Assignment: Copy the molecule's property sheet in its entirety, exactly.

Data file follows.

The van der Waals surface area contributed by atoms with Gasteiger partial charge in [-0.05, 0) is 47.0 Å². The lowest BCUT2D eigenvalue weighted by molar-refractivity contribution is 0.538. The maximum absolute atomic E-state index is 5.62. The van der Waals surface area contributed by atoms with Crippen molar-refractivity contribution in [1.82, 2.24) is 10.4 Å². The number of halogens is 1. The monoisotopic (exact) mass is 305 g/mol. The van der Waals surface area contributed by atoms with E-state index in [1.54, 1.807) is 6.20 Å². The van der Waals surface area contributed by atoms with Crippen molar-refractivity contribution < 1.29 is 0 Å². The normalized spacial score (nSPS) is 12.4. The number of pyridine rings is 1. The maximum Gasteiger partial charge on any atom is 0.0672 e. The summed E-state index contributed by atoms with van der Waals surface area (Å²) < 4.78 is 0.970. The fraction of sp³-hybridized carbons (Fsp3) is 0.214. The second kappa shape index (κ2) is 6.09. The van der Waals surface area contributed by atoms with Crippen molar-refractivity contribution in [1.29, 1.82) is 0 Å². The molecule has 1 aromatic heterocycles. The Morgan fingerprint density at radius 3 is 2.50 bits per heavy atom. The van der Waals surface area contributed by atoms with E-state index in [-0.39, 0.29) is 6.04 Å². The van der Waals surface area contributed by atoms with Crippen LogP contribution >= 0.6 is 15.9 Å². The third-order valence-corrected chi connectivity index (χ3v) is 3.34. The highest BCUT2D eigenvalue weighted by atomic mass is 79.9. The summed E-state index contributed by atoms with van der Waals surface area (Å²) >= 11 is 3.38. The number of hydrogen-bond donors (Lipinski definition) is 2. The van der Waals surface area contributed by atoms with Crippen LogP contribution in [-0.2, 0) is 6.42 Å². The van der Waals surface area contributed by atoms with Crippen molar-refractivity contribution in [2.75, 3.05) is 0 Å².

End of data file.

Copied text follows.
The van der Waals surface area contributed by atoms with Gasteiger partial charge in [-0.05, 0) is 47.0 Å². The lowest BCUT2D eigenvalue weighted by molar-refractivity contribution is 0.538. The maximum absolute atomic E-state index is 5.62. The van der Waals surface area contributed by atoms with Crippen molar-refractivity contribution in [1.82, 2.24) is 10.4 Å². The number of halogens is 1. The monoisotopic (exact) mass is 305 g/mol. The van der Waals surface area contributed by atoms with E-state index in [1.54, 1.807) is 6.20 Å². The van der Waals surface area contributed by atoms with Crippen molar-refractivity contribution < 1.29 is 0 Å². The normalized spacial score (nSPS) is 12.4. The number of pyridine rings is 1. The maximum Gasteiger partial charge on any atom is 0.0672 e. The summed E-state index contributed by atoms with van der Waals surface area (Å²) < 4.78 is 0.970. The fraction of sp³-hybridized carbons (Fsp3) is 0.214. The second kappa shape index (κ2) is 6.09. The van der Waals surface area contributed by atoms with Crippen molar-refractivity contribution in [1.29, 1.82) is 0 Å². The molecule has 1 aromatic heterocycles. The Morgan fingerprint density at radius 3 is 2.50 bits per heavy atom. The van der Waals surface area contributed by atoms with E-state index in [-0.39, 0.29) is 6.04 Å². The van der Waals surface area contributed by atoms with Crippen LogP contribution >= 0.6 is 15.9 Å². The third-order valence-corrected chi connectivity index (χ3v) is 3.34. The highest BCUT2D eigenvalue weighted by atomic mass is 79.9. The summed E-state index contributed by atoms with van der Waals surface area (Å²) >= 11 is 3.38. The number of hydrogen-bond donors (Lipinski definition) is 2. The van der Waals surface area contributed by atoms with Crippen LogP contribution in [-0.2, 0) is 6.42 Å². The van der Waals surface area contributed by atoms with Crippen molar-refractivity contribution in [2.75, 3.05) is 0 Å².